Underperforming assests and low commodity prices led Rio Tinto to take a $14 billion writedown (ME, Jan. 17) and other major mining companies may soon follow suit.
Mining firms including BHP Billiton and Anglo American are likely to follow Rio Tinto’s lead in writing down underperforming assets by as much as $10 billion, as low prices and rising costs eat into valuations, Reuters reported.
Rio Tinto has been hit the hardest by low commodity prices and acquisitions that have failed to pan out. The company’s total writedowns in the past six years exceeds $34 billion, according to Reuters. Attention has now turned to its rivals, who may also be forced to take pain when they release earnings in the coming weeks, due to a combination of weak commodities prices and poor capital allocation decisions.
Aluminum is in focus. Brazil's Vale said last month it would take a $1.3 billion charge on its 22 percent stake in Norwegian aluminum group Norsk Hydro.
Analysts expect BHP to write down the book value of its aluminium assets by $2 to $3 billion. Some believe BHP may try to sell the business.
Hobbled by over capacity and strong supply growth, aluminum is trading at its lowest price since November. Even if prices recover modestly this year to around $2,200/t from a current $2,046/t, as forecast by BNP Paribas analyst Steve Briggs, it will hardly be sufficient to revive the business.
BHP could also take a hit in nickel.
Last year, BHP took a $450 million writedown on the value of its Australian nickel business, dwarfed at the time by a $2.8 billion writedown on its U.S. shale gas assets.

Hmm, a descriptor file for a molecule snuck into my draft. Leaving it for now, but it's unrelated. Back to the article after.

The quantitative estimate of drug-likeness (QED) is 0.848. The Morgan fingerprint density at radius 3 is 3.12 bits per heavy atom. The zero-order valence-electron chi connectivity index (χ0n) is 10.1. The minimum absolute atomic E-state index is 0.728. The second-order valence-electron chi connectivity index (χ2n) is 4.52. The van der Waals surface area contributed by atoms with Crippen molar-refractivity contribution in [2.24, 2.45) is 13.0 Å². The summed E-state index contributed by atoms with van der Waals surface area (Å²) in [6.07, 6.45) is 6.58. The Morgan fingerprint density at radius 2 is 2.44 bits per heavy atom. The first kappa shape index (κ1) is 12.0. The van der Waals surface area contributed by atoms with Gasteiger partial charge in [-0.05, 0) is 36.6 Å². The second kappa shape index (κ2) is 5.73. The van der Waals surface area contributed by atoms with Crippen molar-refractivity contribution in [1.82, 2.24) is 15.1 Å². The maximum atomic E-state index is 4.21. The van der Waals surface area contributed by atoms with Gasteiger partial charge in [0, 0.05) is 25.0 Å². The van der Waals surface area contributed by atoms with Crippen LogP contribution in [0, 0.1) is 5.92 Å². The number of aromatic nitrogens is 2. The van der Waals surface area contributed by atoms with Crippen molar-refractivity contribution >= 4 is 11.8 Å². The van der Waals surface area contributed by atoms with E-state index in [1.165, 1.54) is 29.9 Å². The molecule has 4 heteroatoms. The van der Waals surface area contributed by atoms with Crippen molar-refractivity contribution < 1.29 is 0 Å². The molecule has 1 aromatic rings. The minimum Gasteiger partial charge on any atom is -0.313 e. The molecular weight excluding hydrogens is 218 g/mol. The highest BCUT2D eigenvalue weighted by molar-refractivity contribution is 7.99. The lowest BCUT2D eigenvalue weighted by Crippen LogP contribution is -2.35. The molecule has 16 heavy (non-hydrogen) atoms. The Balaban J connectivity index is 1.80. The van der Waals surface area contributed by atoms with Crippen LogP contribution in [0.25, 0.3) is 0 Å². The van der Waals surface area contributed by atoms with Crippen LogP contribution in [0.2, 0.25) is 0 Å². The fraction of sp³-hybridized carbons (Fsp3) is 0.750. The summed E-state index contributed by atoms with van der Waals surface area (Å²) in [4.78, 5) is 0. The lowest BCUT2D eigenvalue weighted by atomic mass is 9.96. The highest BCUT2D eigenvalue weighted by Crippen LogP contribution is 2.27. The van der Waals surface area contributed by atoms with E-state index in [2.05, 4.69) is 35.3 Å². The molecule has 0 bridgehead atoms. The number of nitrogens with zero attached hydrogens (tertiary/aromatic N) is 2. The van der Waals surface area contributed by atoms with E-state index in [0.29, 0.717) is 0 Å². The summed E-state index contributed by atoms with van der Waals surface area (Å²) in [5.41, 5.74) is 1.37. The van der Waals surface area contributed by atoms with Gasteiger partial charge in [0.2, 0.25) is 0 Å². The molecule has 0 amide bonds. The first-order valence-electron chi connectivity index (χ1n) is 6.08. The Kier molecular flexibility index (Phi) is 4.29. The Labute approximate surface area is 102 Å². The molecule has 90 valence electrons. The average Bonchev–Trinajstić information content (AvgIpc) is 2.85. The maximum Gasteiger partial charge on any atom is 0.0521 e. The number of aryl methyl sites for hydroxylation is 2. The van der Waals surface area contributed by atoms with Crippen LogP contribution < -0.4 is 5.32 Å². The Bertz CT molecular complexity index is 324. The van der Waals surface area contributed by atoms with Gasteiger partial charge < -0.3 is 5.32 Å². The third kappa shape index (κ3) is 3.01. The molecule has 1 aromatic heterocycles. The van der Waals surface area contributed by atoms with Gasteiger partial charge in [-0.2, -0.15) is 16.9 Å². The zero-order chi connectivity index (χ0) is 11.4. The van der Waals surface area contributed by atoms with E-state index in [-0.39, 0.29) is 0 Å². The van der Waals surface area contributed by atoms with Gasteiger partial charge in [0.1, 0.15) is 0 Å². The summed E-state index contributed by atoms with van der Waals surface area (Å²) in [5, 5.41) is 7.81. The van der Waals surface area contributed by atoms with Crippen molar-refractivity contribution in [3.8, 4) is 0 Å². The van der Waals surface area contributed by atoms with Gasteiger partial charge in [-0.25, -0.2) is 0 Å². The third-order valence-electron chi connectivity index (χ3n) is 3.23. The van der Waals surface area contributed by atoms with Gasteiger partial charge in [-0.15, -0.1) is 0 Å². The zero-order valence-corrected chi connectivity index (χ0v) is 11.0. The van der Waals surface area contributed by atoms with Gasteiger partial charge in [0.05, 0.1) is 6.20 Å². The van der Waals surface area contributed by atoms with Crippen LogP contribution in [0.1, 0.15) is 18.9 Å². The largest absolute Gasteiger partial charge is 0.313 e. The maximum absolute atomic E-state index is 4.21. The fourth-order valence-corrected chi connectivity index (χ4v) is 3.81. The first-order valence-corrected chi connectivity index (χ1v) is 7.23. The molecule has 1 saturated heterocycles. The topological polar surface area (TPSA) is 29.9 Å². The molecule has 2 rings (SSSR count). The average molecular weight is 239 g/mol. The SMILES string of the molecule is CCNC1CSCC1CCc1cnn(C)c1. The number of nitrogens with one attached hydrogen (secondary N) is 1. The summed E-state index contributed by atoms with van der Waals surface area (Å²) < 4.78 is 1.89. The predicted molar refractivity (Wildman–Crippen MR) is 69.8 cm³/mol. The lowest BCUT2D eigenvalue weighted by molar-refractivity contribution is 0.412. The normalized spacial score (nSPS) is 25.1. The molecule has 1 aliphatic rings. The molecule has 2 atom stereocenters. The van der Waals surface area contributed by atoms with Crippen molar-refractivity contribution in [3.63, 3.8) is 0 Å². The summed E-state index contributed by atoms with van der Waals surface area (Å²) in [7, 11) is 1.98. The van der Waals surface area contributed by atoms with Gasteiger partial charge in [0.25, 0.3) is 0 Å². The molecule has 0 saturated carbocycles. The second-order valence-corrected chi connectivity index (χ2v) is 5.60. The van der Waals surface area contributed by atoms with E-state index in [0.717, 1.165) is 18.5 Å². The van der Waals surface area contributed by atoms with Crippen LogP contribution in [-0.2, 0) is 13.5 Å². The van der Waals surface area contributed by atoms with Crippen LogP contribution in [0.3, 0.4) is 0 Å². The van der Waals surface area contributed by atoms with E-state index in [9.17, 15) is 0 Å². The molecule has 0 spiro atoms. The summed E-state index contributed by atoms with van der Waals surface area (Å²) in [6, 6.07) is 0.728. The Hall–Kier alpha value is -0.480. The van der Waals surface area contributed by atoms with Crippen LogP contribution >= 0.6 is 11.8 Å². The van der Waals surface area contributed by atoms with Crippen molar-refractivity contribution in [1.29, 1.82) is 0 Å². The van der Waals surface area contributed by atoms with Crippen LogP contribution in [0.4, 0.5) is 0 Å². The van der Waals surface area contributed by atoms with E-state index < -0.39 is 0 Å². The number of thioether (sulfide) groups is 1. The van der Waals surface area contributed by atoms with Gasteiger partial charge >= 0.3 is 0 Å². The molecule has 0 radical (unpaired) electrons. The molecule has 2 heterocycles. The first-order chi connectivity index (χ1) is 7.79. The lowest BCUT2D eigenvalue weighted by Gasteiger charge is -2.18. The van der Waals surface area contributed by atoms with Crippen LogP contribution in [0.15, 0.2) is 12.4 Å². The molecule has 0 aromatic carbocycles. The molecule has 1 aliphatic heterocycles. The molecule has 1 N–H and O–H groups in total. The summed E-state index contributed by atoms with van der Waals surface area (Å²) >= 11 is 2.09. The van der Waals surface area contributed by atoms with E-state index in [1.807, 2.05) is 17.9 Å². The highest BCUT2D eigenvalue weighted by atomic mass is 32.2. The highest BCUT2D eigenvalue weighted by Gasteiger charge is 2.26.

BHP is not expected to impair its shale business further, but its nickel woes are not over.
Unsold London Metal Exchange-held nickel stocks continue to rise and now stand at a 33-month high of 148 kt - more than one tenth of yearly global consumption.
Vale has said it will take a fourth-quarter $2.85 billion pre-tax writedown on its Brazilian nickel project Onca Puma, and investors are asking about the future of its $7 billion Goro nickel project in New Caledonia.
Anglo American, meanwhile, is expected to take the opportunity to clear up at or before full year results next month, the last under outgoing chief executive Cynthia Carroll.
The group's platinum arm has already announced a planned 6.6 billion rand ($740 million) writedown. That could increase as the overhaul of loss-making Anglo American Platinum progresses, but for 2012 numbers, the pain will come from rising costs at its Minas Rio iron ore operation.
The Brazilian project, a bruising top-of-the market deal, is expected to cost over $8 billion to build - over three times original estimates, though spending is still not finalized and the date of first production is still uncertain.
That is on top of an original price tag of $4.8 billion, excluding the Amapa iron ore operation, which was part of the original deal but which Anglo has agreed to sell. So far, Anglo has spent close to $10 billion on Minas Rio - for no profit.
In a November note entitled "minus Rio", Deutsche Bank analysts estimated a writedown totalling as much as $7 billion for Minas Rio and Amapa, already written down by $1.5 billion in Anglo's 2009 numbers. Other analysts put the figure below $5 billion - the rough amount invested by Anglo so far to develop the asset - with Liberum estimating a hit of up to $3 billion.
Anglo American is struggling to contain the cost of Minas Rio - driven up by permitting and other delays -- has mandated a review. It may also consider bringing in a partner.